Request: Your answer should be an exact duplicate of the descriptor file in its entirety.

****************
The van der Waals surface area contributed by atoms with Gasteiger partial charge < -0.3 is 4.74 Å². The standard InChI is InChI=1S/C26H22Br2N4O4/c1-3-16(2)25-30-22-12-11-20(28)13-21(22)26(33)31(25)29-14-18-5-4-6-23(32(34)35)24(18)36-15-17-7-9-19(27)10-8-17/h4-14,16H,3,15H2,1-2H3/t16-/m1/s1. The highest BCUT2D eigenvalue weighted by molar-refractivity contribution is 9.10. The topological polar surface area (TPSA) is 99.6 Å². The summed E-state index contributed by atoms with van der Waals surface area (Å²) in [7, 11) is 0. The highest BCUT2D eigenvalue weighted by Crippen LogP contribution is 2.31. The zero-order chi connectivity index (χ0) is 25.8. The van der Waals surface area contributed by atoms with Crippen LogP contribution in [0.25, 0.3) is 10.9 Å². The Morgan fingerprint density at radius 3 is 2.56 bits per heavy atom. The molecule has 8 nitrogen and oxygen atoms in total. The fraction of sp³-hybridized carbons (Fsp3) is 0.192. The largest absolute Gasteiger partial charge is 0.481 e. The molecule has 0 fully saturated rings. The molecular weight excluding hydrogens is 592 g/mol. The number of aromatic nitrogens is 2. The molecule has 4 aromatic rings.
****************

The van der Waals surface area contributed by atoms with Gasteiger partial charge < -0.3 is 4.74 Å². The standard InChI is InChI=1S/C26H22Br2N4O4/c1-3-16(2)25-30-22-12-11-20(28)13-21(22)26(33)31(25)29-14-18-5-4-6-23(32(34)35)24(18)36-15-17-7-9-19(27)10-8-17/h4-14,16H,3,15H2,1-2H3/t16-/m1/s1. The highest BCUT2D eigenvalue weighted by molar-refractivity contribution is 9.10. The topological polar surface area (TPSA) is 99.6 Å². The summed E-state index contributed by atoms with van der Waals surface area (Å²) in [7, 11) is 0. The highest BCUT2D eigenvalue weighted by Crippen LogP contribution is 2.31. The zero-order chi connectivity index (χ0) is 25.8. The van der Waals surface area contributed by atoms with Crippen LogP contribution in [0.25, 0.3) is 10.9 Å². The Morgan fingerprint density at radius 3 is 2.56 bits per heavy atom. The molecule has 8 nitrogen and oxygen atoms in total. The fraction of sp³-hybridized carbons (Fsp3) is 0.192. The largest absolute Gasteiger partial charge is 0.481 e. The molecule has 0 fully saturated rings. The molecular weight excluding hydrogens is 592 g/mol. The number of aromatic nitrogens is 2. The molecule has 4 aromatic rings.